PASTO, Colombia -- Fighting falling poll numbers and perceptions that the country’s security gains are slipping, President Juan Manuel Santos has been barnstorming the nation and touting his accomplishments at the half-way point in his presidency.
In the border town of Pasto with Foreign Minister María Angela Holguín on Wednesday, Santos reminded residents that it was his administration that restored diplomatic ties with neighboring Ecuador and Venezuela and helped put the nation back in the middle of the regional spotlight.
“You lived that tragedy,” he said of the broken border ties. “We didn’t have a relationship with Venezuela and we insulted each other on and off; some people even talked of war...We’ve changed that 180 degrees.”
Santos also cited the country’s free trade agreement with the United States, its stint at the head of the Union of South American Nations and its non-permanent seat on the U.N. Security Council, as administration victories.
Half way through his four-year term, Santos has won praise for being a pragmatic bridge builder. While remaining the United States’ most solid ally in the region, he’s also lobbied for Cuba to have a seat at the next Summit of the Americas.
While Santos’ predecessor openly accused Venezuela of harboring Colombian guerrillas — pushing Venezuela to break diplomatic and trade ties in 2010 —Santos has insisted on warm relations with President Hugo Chávez.
On Tuesday, the U.S. State Department revived that debate when it reported that Venezuela was still providing medical aid and shelter to the guerrillas. But Foreign Relations Minister Holguín said Colombia was committed to working with its neighbors.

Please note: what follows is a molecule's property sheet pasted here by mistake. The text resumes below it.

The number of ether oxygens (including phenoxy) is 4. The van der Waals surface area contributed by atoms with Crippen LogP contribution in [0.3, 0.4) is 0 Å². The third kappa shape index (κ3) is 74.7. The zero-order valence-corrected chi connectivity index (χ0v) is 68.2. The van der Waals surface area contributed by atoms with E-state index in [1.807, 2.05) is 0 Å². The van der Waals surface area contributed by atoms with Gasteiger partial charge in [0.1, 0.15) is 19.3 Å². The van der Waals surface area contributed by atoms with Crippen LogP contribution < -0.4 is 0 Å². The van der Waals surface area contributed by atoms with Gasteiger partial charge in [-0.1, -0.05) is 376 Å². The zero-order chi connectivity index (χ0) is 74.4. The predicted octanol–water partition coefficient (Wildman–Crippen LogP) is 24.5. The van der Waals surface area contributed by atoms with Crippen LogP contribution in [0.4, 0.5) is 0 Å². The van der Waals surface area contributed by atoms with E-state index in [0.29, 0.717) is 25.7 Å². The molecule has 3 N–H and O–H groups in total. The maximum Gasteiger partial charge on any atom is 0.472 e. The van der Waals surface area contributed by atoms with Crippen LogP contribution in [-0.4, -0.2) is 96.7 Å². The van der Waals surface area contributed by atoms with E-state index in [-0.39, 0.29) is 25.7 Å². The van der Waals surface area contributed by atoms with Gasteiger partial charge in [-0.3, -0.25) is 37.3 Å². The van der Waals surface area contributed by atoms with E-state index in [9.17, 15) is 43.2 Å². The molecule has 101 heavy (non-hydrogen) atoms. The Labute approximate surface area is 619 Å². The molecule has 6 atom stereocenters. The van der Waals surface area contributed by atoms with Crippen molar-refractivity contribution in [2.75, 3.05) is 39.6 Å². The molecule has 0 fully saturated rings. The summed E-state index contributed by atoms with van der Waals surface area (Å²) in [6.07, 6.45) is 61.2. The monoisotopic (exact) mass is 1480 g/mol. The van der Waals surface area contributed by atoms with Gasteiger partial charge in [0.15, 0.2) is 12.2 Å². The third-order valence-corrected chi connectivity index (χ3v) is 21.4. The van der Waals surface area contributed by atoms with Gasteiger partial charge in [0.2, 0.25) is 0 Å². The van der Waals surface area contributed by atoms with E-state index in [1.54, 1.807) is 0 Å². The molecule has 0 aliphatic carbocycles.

“What the whole region has learned is that regardless of what you think or what economic or political model each country has, there are ways to work together for the well-being of the people,” she told The Miami Herald. “Obviously the security issue is fundamental with Venezuela but the minister of defense is working on it with his counterpart, and in general, the relationship is very positive.”
The national tour comes as Santos is being battered in the press amid perceptions that Colombia’s almost 50-year-long civil conflict is heating up again. While FARC rebels have seen leaders killed and their forces decimated, they also have been stepping up hit-and-run attacks.
This week the influential Semana Magazine reported that Santos’ approval ratings had hit an all-time low in July of 47 percent – down from 71 percent just a year ago. In addition, 57 percent of those surveyed said they felt “less secure.”
While the country’s long-term track record in combating the drug trade and violence has made it a model for the region, the short-term news has made the administration vulnerable.
Former President Alvaro Uribe, who Santos served as minister of defense, recently announced that he’s building a coalition that will take on his hand-picked successor at the polls. Santos hasn’t said whether he intends to run for reelection in 2014, but Wednesday’s stop had the feel of a campaign rally. As supporters waved flags that read “Thank You President,” Santos pledged millions in aid to the border region and promised to visit the city’s world famous carnival in January.